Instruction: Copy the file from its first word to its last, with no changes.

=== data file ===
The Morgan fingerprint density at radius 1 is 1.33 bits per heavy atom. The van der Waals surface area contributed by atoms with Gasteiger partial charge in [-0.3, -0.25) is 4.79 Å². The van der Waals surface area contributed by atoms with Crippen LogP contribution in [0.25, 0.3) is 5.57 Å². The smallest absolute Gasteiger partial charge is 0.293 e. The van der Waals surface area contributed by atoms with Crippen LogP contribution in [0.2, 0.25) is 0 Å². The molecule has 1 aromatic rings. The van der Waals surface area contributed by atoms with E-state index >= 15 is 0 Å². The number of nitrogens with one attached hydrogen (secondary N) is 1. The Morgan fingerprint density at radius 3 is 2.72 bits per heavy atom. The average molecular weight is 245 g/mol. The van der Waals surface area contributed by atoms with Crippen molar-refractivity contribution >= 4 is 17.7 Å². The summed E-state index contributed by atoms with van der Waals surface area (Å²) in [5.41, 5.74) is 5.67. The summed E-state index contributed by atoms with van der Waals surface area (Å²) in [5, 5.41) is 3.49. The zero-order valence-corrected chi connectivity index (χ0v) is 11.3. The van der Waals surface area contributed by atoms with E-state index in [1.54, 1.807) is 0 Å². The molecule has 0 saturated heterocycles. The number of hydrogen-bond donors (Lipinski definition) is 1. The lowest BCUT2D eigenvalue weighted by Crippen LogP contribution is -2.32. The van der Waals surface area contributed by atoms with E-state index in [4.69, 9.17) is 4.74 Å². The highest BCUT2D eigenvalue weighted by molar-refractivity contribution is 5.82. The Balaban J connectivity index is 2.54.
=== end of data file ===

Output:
The Morgan fingerprint density at radius 1 is 1.33 bits per heavy atom. The van der Waals surface area contributed by atoms with Gasteiger partial charge in [-0.3, -0.25) is 4.79 Å². The van der Waals surface area contributed by atoms with Crippen LogP contribution in [0.25, 0.3) is 5.57 Å². The smallest absolute Gasteiger partial charge is 0.293 e. The van der Waals surface area contributed by atoms with Crippen LogP contribution in [0.2, 0.25) is 0 Å². The molecule has 1 aromatic rings. The van der Waals surface area contributed by atoms with E-state index >= 15 is 0 Å². The number of nitrogens with one attached hydrogen (secondary N) is 1. The Morgan fingerprint density at radius 3 is 2.72 bits per heavy atom. The average molecular weight is 245 g/mol. The van der Waals surface area contributed by atoms with Crippen molar-refractivity contribution >= 4 is 17.7 Å². The summed E-state index contributed by atoms with van der Waals surface area (Å²) in [5.41, 5.74) is 5.67. The summed E-state index contributed by atoms with van der Waals surface area (Å²) in [5, 5.41) is 3.49. The zero-order valence-corrected chi connectivity index (χ0v) is 11.3. The van der Waals surface area contributed by atoms with E-state index in [1.54, 1.807) is 0 Å². The molecule has 0 saturated heterocycles. The number of hydrogen-bond donors (Lipinski definition) is 1. The lowest BCUT2D eigenvalue weighted by Crippen LogP contribution is -2.32. The van der Waals surface area contributed by atoms with E-state index in [4.69, 9.17) is 4.74 Å². The highest BCUT2D eigenvalue weighted by molar-refractivity contribution is 5.82. The Balaban J connectivity index is 2.54.